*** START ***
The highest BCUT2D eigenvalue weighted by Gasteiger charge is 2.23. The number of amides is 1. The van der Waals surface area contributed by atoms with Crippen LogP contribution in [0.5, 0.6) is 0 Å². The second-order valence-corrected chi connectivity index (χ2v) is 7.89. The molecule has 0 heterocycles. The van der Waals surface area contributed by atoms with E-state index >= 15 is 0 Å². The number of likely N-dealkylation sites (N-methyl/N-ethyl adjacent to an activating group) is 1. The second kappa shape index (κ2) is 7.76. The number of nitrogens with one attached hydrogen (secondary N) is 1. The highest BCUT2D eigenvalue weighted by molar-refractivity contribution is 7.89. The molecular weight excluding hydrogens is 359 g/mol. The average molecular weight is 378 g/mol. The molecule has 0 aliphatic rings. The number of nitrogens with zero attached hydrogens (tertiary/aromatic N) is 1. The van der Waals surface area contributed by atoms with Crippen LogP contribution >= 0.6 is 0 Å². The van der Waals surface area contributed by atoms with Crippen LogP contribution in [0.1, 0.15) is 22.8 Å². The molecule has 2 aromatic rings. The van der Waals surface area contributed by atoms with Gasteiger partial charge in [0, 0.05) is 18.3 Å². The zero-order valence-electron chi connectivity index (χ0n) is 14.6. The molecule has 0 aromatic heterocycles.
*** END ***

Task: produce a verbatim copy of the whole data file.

The highest BCUT2D eigenvalue weighted by Gasteiger charge is 2.23. The number of amides is 1. The van der Waals surface area contributed by atoms with Crippen LogP contribution in [0.5, 0.6) is 0 Å². The second-order valence-corrected chi connectivity index (χ2v) is 7.89. The molecule has 0 heterocycles. The van der Waals surface area contributed by atoms with E-state index >= 15 is 0 Å². The number of likely N-dealkylation sites (N-methyl/N-ethyl adjacent to an activating group) is 1. The second kappa shape index (κ2) is 7.76. The number of nitrogens with one attached hydrogen (secondary N) is 1. The highest BCUT2D eigenvalue weighted by molar-refractivity contribution is 7.89. The molecular weight excluding hydrogens is 359 g/mol. The average molecular weight is 378 g/mol. The molecule has 0 aliphatic rings. The number of nitrogens with zero attached hydrogens (tertiary/aromatic N) is 1. The van der Waals surface area contributed by atoms with Crippen LogP contribution >= 0.6 is 0 Å². The van der Waals surface area contributed by atoms with Crippen LogP contribution in [0.1, 0.15) is 22.8 Å². The molecule has 2 aromatic rings. The van der Waals surface area contributed by atoms with Gasteiger partial charge in [0, 0.05) is 18.3 Å². The zero-order valence-electron chi connectivity index (χ0n) is 14.6. The molecule has 0 aromatic heterocycles.